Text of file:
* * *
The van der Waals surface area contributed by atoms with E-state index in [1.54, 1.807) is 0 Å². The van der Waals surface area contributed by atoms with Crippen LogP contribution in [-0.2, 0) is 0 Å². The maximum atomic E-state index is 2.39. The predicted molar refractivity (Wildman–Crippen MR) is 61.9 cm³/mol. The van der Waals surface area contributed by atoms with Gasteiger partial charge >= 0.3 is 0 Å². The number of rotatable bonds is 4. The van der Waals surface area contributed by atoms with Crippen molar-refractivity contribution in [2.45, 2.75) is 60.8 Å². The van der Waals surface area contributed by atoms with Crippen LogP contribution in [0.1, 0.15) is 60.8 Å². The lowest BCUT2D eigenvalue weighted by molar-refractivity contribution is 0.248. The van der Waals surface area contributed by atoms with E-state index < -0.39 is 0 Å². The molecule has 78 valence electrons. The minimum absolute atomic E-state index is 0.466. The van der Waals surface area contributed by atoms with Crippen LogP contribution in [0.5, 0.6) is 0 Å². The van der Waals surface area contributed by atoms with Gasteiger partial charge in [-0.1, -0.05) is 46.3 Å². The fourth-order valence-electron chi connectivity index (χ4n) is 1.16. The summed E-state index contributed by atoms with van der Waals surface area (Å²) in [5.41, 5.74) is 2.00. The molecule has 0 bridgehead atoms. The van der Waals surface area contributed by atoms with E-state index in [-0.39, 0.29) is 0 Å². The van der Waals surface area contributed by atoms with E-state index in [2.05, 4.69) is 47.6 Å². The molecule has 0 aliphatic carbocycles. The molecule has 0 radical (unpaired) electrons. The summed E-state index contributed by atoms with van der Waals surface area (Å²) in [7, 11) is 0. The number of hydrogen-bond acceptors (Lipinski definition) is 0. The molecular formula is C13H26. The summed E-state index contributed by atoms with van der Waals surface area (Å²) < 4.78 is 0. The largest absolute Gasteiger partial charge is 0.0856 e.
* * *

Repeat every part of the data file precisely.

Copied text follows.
The van der Waals surface area contributed by atoms with E-state index in [1.54, 1.807) is 0 Å². The van der Waals surface area contributed by atoms with Crippen LogP contribution in [-0.2, 0) is 0 Å². The maximum atomic E-state index is 2.39. The predicted molar refractivity (Wildman–Crippen MR) is 61.9 cm³/mol. The van der Waals surface area contributed by atoms with Gasteiger partial charge >= 0.3 is 0 Å². The number of rotatable bonds is 4. The van der Waals surface area contributed by atoms with Crippen molar-refractivity contribution in [2.45, 2.75) is 60.8 Å². The van der Waals surface area contributed by atoms with Crippen LogP contribution in [0.1, 0.15) is 60.8 Å². The lowest BCUT2D eigenvalue weighted by molar-refractivity contribution is 0.248. The van der Waals surface area contributed by atoms with E-state index < -0.39 is 0 Å². The molecule has 78 valence electrons. The minimum absolute atomic E-state index is 0.466. The van der Waals surface area contributed by atoms with Crippen LogP contribution in [0.5, 0.6) is 0 Å². The van der Waals surface area contributed by atoms with Gasteiger partial charge in [-0.1, -0.05) is 46.3 Å². The fourth-order valence-electron chi connectivity index (χ4n) is 1.16. The summed E-state index contributed by atoms with van der Waals surface area (Å²) in [5.41, 5.74) is 2.00. The molecule has 0 bridgehead atoms. The van der Waals surface area contributed by atoms with E-state index in [-0.39, 0.29) is 0 Å². The van der Waals surface area contributed by atoms with E-state index in [2.05, 4.69) is 47.6 Å². The molecule has 0 aliphatic carbocycles. The molecule has 0 radical (unpaired) electrons. The summed E-state index contributed by atoms with van der Waals surface area (Å²) in [7, 11) is 0. The number of hydrogen-bond acceptors (Lipinski definition) is 0. The molecular formula is C13H26. The summed E-state index contributed by atoms with van der Waals surface area (Å²) < 4.78 is 0. The largest absolute Gasteiger partial charge is 0.0856 e.